Track your SmarTrip--and habits--online
Metro today announced an enhanced Web site on which customers can check the balance of their SmarTrip card, monitor any SmartBenefits activity through their employers, and review their usage over time, including on their iPhones and Blackberrys. Users can also report cards online as stolen, lost, cracked or malfunctioning, though they can't add to their balance from a credit card. The immediate reaction from normally-skeptical Metro riders seemed positive for the long-anticipated move.
It's clear why privacy considerations were important: When I registered my own card with the site and logged on, it became apparent that the timestamped information linked to my SmarTrip was enough to reconstruct nearly all my movements around the region, since I rely almost entirely on Metrobus and Metrorail to get around, and even illustrate habits and routines.
I could see exactly how hard I was hit, based on my own usage, by the recent round of fare hikes.
I could see that gate-to-gate, my morning commute from Union Station to Farragut North typically registered a tight 12 minutes; but for stretches at a time, whether due to an extended rut in service or a summer influx of tourists, it was closer to 20. I had always felt that the night trip home took longer, because it was often after the rush hour when trains run more infrequently, but now I have hard data showing that is not the case: Either trains travel quicker because of less onloading and offloading and less congestion when they do arrive during those 8p.m. trips, or the trek back home just feels longer at the end of the daily grind.
I could see how my patterns changed when I changed employers (a new station and longer hours); observed how the difference in Metro benefit plans provided by my prior and current employers added up; and even was struck by how habitual I was when it comes to things like errands (without fail, a weekly early-Saturday-afternoon trip on the X2 bus to the grocery store).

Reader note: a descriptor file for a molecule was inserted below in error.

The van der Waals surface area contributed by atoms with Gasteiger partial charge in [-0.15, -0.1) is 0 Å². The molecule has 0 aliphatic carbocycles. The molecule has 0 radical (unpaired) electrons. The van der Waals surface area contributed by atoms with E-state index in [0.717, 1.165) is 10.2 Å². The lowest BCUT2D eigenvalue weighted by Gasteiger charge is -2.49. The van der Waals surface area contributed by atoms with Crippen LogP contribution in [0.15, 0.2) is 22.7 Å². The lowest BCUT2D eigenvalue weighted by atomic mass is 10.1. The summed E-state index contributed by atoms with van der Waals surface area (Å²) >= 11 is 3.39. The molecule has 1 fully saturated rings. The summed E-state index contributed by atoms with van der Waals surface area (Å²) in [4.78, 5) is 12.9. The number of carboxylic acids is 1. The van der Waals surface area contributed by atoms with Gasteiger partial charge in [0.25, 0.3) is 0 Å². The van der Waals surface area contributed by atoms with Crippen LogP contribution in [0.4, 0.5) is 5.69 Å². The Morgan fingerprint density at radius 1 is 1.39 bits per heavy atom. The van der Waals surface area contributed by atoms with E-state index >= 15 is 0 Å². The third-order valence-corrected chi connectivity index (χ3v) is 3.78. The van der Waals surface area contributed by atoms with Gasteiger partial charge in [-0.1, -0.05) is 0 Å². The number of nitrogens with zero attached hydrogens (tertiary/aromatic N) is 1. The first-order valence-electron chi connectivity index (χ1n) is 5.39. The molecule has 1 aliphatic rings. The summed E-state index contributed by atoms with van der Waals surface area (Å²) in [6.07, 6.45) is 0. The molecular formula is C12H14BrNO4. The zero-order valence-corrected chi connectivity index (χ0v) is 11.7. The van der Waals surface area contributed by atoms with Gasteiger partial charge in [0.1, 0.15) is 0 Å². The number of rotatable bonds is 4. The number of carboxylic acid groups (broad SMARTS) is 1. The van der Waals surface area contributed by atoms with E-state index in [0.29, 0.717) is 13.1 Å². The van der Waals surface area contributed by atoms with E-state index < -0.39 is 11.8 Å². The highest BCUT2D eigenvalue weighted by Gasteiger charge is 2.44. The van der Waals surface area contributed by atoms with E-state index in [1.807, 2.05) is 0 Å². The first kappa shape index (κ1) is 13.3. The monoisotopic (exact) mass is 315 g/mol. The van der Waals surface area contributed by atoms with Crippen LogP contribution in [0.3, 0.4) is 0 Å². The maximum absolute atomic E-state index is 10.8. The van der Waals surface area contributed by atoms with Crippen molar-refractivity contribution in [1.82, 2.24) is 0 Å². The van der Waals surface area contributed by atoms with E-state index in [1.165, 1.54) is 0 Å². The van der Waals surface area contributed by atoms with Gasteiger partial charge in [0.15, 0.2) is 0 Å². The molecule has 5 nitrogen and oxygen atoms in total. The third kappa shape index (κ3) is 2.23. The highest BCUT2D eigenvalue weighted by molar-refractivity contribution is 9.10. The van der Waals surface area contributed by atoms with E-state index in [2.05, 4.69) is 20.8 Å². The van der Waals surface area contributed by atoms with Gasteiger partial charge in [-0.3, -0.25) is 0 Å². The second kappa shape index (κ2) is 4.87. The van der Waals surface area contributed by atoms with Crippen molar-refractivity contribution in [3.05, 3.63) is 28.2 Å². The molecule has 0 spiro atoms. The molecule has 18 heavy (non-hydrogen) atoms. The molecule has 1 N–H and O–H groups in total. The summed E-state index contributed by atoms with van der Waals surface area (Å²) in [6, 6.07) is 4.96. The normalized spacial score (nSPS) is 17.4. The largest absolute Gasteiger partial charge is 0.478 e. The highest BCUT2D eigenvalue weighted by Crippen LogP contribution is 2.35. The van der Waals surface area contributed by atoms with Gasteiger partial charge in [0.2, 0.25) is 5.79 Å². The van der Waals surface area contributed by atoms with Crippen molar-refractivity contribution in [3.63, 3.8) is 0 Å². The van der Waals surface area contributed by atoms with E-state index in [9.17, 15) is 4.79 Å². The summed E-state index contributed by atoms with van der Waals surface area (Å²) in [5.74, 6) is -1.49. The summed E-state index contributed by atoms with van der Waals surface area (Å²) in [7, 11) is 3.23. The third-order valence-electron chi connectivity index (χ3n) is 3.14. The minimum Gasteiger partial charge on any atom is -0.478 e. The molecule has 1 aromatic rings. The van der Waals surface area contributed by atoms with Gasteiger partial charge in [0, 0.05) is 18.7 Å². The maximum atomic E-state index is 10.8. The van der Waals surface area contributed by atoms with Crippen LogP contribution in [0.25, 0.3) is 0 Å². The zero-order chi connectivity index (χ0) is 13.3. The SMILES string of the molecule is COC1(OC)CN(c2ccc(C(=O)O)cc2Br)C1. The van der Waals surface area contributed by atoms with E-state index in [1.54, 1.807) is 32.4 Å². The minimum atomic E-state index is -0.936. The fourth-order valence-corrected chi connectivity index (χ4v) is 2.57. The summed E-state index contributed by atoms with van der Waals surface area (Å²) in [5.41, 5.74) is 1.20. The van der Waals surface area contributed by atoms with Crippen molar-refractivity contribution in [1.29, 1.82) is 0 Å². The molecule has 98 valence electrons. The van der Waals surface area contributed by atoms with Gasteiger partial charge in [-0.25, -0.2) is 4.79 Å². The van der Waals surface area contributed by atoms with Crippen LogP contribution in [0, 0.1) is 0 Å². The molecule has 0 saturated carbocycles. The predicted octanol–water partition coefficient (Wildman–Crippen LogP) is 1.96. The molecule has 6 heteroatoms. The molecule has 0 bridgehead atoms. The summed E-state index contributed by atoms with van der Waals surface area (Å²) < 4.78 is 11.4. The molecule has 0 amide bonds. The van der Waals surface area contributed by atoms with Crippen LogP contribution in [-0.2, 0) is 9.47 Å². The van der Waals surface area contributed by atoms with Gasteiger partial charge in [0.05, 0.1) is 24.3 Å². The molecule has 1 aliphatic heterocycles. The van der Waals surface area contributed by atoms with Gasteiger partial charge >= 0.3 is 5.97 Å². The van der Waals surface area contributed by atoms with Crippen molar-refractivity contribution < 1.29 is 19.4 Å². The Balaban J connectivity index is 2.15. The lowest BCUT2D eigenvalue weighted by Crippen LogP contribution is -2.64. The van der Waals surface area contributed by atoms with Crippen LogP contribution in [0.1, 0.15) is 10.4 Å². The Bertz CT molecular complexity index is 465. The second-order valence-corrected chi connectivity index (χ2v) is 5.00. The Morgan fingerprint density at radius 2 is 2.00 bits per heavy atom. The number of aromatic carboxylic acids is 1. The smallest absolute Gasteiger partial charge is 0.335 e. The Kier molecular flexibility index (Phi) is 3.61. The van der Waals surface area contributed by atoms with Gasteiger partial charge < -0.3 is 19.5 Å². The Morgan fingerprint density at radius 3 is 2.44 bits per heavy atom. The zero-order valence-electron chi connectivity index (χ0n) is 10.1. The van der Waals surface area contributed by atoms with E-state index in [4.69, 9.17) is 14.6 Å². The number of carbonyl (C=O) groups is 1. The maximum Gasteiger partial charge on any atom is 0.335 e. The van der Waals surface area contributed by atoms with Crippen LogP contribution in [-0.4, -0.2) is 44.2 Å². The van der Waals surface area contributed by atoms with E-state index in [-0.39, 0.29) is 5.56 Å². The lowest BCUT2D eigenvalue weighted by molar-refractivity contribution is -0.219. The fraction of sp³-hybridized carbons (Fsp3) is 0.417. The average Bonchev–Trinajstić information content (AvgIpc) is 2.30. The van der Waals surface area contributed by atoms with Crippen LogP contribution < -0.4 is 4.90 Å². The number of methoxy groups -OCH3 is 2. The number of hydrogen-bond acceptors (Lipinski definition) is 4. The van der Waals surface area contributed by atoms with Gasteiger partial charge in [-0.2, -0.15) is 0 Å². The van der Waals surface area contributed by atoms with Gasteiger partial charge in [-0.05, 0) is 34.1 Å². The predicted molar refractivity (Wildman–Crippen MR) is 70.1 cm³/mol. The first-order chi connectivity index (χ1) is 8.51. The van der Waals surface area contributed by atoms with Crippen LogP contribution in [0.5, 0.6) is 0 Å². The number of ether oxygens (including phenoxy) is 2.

I also noticed that I'd usually unknowingly gotten a free ride home from those grocery trips, since my shopping trip was short enough that the return leg registered as a transfer.
This is the kind of data, in fact, that transit systems sometimes provide to police to investigate the whereabouts of suspects in major crimes. (The data visible online to registered cardholders goes back only to the beginning of this year.)
The site comes on the tail of another commendable use of technology by Metro, the release of more real-time information about the system that independent Web programmers can use to make useful apps for riders. It lacks one significant and obvious feature, the ability to deposit money on your card online rather than standing at a kiosk, but Metro says it's in the works.
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